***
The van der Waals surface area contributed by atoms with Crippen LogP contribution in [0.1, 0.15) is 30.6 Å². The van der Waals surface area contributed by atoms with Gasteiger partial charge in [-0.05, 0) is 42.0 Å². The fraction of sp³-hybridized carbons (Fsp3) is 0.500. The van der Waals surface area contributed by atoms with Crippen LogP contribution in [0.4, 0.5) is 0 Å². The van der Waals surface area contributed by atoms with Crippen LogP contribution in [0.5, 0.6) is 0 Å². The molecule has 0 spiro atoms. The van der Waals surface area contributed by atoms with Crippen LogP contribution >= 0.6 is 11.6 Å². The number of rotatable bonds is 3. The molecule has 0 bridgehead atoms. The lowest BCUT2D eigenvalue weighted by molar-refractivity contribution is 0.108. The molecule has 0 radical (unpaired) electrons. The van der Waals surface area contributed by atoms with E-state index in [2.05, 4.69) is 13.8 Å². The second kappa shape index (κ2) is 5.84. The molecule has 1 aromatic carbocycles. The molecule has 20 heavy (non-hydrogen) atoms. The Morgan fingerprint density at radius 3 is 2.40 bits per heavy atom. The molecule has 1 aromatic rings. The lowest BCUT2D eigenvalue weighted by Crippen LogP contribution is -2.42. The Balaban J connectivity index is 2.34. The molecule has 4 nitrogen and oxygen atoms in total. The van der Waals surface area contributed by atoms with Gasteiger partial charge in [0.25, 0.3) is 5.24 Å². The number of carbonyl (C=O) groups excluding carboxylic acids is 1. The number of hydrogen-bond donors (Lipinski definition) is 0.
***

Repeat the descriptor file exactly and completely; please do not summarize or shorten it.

The van der Waals surface area contributed by atoms with Crippen LogP contribution in [0.1, 0.15) is 30.6 Å². The van der Waals surface area contributed by atoms with Gasteiger partial charge in [-0.05, 0) is 42.0 Å². The fraction of sp³-hybridized carbons (Fsp3) is 0.500. The van der Waals surface area contributed by atoms with Crippen LogP contribution in [0.4, 0.5) is 0 Å². The van der Waals surface area contributed by atoms with Crippen LogP contribution in [0.5, 0.6) is 0 Å². The molecule has 0 spiro atoms. The van der Waals surface area contributed by atoms with Crippen LogP contribution >= 0.6 is 11.6 Å². The number of rotatable bonds is 3. The molecule has 0 bridgehead atoms. The lowest BCUT2D eigenvalue weighted by molar-refractivity contribution is 0.108. The molecule has 0 radical (unpaired) electrons. The van der Waals surface area contributed by atoms with E-state index in [2.05, 4.69) is 13.8 Å². The second kappa shape index (κ2) is 5.84. The molecule has 1 aromatic carbocycles. The molecule has 20 heavy (non-hydrogen) atoms. The Morgan fingerprint density at radius 3 is 2.40 bits per heavy atom. The molecule has 1 aromatic rings. The lowest BCUT2D eigenvalue weighted by Crippen LogP contribution is -2.42. The Balaban J connectivity index is 2.34. The molecule has 4 nitrogen and oxygen atoms in total. The van der Waals surface area contributed by atoms with Gasteiger partial charge in [0.25, 0.3) is 5.24 Å². The number of carbonyl (C=O) groups excluding carboxylic acids is 1. The number of hydrogen-bond donors (Lipinski definition) is 0.